Unfortunately, the report does not call for an end to sanctions for schools that are deemed in need of improvement. This should be a priority. Schools don't improve by punishment; they improve with support and resources. The only legitimate function of NCLB is to identify areas of need and provide help.


The UFT must emphasize the role high stakes tests have in lowering rather than raising standards. By eliminating curriculum that doesn't appear on tests, "dumbing down" the actual exams, emphasizing tricks to get the right answer instead of mastering skills and knowledge, stifling creativity, fostering a cynical attitude toward learning, high stakes tests have the effect of providing an inferior education in both the short and the long run.


Expanding the role of the nationally based NAEP (the proficiency levels are set very high for the political purposes of bashing schools) as a random assessment can be mis-used by those calling for a nationally based high stakes test.


UFT members must know they will be supported by the UFT for speaking out against the over-use and, at times, abuse of testing in our schools. Teachers need whistle blower protection.


NOW we need a call to action. If NCLB is not changed, our schools will face more sanctions and will increasingly be turned into test prep factories. The Task Force report calls for forums for educators and meetings with the DOE, State Education Department, and the AFT. That is excellent. But now is also the time to activate UFT, AFT, and NEA members around the country to organize and let the politicians know that teachers do NOT support the reauthorization of NCLB in its present form. Ted Kennedy is Chair of the Committee that will reauthorize NCLB. At this time he does not support changing the high staking testing provisions in the Act. Senator Kennedy says he is a friend of our union and he spoke at last year's national AFT convention. Let's make sure he hears from us.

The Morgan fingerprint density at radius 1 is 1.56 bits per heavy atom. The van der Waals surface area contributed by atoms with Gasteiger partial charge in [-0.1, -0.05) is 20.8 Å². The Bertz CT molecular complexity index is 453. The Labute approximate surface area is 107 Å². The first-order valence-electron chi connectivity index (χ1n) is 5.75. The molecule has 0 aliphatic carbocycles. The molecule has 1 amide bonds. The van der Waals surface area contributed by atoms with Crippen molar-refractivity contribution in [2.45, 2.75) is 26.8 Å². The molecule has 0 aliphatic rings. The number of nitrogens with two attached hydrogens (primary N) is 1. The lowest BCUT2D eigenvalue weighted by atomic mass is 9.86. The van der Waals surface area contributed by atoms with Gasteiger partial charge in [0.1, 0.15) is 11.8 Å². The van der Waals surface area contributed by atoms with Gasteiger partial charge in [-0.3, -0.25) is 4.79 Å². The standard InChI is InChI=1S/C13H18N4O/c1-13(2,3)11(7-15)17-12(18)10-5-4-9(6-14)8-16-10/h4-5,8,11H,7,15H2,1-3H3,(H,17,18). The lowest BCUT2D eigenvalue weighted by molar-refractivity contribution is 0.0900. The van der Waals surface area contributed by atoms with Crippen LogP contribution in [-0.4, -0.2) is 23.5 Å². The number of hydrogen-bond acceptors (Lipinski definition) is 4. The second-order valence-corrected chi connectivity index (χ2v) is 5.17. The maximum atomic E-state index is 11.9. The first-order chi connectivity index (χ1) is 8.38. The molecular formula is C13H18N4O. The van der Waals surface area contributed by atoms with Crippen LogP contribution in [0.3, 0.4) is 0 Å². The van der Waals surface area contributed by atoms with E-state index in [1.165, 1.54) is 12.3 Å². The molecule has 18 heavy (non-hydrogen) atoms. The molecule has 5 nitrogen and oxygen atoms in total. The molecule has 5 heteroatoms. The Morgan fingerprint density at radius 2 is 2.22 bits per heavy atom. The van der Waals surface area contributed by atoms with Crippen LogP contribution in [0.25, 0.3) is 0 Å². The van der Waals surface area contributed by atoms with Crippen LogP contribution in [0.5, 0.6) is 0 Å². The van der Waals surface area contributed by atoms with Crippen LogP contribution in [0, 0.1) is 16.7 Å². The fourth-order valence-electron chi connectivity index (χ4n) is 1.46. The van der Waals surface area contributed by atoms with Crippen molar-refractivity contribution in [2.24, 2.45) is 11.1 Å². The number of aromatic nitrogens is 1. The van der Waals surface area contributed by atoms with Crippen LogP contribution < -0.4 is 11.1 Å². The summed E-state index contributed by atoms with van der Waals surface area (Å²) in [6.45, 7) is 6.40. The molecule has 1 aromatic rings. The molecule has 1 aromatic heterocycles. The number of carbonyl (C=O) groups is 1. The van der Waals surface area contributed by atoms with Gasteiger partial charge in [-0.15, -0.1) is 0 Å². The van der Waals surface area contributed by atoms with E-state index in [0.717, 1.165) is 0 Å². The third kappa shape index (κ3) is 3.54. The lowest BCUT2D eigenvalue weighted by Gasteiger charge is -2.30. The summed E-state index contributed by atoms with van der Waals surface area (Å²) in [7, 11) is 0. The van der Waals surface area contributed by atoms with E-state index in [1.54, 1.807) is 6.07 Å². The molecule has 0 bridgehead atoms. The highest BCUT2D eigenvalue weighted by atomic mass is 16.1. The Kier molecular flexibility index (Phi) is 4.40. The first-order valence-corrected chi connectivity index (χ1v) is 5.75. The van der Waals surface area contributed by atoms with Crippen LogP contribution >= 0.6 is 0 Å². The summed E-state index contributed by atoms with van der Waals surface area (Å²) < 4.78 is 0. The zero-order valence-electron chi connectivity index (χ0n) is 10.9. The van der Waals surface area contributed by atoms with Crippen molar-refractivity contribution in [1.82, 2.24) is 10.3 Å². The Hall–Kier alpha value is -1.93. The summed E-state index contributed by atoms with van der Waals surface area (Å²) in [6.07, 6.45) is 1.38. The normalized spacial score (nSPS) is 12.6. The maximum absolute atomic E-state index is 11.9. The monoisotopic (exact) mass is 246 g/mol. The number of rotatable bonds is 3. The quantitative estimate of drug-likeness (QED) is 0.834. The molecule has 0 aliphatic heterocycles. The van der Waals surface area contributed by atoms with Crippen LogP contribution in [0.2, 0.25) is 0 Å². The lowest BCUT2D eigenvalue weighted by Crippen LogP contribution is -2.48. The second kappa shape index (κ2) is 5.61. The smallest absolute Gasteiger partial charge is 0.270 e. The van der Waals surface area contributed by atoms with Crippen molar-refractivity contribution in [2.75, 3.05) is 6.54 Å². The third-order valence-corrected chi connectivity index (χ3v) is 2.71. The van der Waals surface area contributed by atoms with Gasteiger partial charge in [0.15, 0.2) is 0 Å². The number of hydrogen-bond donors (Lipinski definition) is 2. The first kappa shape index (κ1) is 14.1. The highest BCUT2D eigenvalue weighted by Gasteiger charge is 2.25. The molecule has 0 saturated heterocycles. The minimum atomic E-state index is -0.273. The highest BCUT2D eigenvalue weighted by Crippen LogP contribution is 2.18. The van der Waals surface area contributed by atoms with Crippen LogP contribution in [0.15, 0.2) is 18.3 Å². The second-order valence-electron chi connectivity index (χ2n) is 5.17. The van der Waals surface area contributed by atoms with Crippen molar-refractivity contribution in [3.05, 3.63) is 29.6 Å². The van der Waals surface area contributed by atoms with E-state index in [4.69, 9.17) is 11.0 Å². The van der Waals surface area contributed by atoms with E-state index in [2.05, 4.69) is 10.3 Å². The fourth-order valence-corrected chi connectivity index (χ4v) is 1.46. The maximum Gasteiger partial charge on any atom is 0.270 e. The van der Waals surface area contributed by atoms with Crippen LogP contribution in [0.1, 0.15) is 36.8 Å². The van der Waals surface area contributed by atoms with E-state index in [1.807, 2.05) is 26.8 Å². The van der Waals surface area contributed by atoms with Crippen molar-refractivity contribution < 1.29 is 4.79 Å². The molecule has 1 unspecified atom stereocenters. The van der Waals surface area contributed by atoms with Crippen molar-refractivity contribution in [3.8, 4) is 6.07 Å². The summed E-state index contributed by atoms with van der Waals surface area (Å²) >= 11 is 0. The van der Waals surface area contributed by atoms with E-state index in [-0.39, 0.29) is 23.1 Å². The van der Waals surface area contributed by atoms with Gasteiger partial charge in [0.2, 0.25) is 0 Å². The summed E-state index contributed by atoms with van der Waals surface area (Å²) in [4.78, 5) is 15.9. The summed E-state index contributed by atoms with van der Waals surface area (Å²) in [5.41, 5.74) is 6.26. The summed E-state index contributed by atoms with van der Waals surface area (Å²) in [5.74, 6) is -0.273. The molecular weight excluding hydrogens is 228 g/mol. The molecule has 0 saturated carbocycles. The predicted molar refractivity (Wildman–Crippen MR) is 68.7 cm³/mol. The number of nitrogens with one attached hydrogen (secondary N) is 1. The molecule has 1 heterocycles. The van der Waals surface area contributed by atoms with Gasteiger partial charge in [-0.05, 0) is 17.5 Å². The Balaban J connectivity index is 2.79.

Issues to ponder: Will administrators continue getting bonuses for test scores? Will whistle blowers continue to be harassed and persecuted? Will the UFT refrain from political uses of the numbers game (i.e. trumpeting gains on tests to validate salary increases)? Will teachers who refuse to teach to the test face insubordination charges?


If you want to read and become more involved locally and nationally on these issues, here are a few resources.

ICE has set up a blog for the posting of articles and comments of interest at:


Time Out From Testing: NYC group against high stakes testing:

Fair Test, the national center for fair and open testing:

Rethinking Schools:

Susan Ohanian Susan is organizing a national teacher protest at the Educator Roundtable: Join almost 30,000 teachers who have already signed the petition.